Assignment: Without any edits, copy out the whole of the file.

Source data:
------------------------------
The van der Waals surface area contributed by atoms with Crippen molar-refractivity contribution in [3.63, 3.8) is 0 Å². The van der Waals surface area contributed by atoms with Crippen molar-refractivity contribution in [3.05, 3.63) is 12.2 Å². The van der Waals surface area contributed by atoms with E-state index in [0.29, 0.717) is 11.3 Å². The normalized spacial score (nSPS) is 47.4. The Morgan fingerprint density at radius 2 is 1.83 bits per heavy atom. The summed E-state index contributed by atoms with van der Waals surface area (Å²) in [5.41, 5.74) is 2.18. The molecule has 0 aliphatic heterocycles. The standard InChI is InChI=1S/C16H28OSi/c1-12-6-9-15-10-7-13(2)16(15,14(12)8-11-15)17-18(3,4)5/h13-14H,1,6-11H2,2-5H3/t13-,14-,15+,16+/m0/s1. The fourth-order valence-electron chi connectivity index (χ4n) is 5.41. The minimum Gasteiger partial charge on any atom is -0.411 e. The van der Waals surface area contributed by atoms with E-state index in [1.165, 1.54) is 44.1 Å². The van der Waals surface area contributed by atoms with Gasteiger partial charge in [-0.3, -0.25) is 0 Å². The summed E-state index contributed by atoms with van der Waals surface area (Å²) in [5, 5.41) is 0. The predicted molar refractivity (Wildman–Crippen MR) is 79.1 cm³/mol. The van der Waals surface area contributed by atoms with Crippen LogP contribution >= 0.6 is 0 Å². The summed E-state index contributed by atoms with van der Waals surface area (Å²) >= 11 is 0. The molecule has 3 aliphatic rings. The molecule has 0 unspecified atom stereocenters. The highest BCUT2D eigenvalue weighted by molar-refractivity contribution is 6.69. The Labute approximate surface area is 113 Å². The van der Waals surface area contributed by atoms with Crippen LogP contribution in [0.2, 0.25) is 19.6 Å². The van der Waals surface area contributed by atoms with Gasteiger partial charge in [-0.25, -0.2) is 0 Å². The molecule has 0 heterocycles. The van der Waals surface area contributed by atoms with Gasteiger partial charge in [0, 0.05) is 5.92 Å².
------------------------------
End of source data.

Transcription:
The van der Waals surface area contributed by atoms with Crippen molar-refractivity contribution in [3.63, 3.8) is 0 Å². The van der Waals surface area contributed by atoms with Crippen molar-refractivity contribution in [3.05, 3.63) is 12.2 Å². The van der Waals surface area contributed by atoms with E-state index in [0.29, 0.717) is 11.3 Å². The normalized spacial score (nSPS) is 47.4. The Morgan fingerprint density at radius 2 is 1.83 bits per heavy atom. The summed E-state index contributed by atoms with van der Waals surface area (Å²) in [5.41, 5.74) is 2.18. The molecule has 0 aliphatic heterocycles. The standard InChI is InChI=1S/C16H28OSi/c1-12-6-9-15-10-7-13(2)16(15,14(12)8-11-15)17-18(3,4)5/h13-14H,1,6-11H2,2-5H3/t13-,14-,15+,16+/m0/s1. The fourth-order valence-electron chi connectivity index (χ4n) is 5.41. The minimum Gasteiger partial charge on any atom is -0.411 e. The van der Waals surface area contributed by atoms with E-state index in [1.165, 1.54) is 44.1 Å². The van der Waals surface area contributed by atoms with Gasteiger partial charge in [-0.3, -0.25) is 0 Å². The summed E-state index contributed by atoms with van der Waals surface area (Å²) in [5, 5.41) is 0. The predicted molar refractivity (Wildman–Crippen MR) is 79.1 cm³/mol. The van der Waals surface area contributed by atoms with Crippen LogP contribution >= 0.6 is 0 Å². The summed E-state index contributed by atoms with van der Waals surface area (Å²) >= 11 is 0. The molecule has 3 aliphatic rings. The molecule has 0 unspecified atom stereocenters. The highest BCUT2D eigenvalue weighted by molar-refractivity contribution is 6.69. The Labute approximate surface area is 113 Å². The van der Waals surface area contributed by atoms with Crippen LogP contribution in [0.2, 0.25) is 19.6 Å². The van der Waals surface area contributed by atoms with Gasteiger partial charge in [-0.25, -0.2) is 0 Å². The molecule has 0 heterocycles. The van der Waals surface area contributed by atoms with Gasteiger partial charge in [0, 0.05) is 5.92 Å².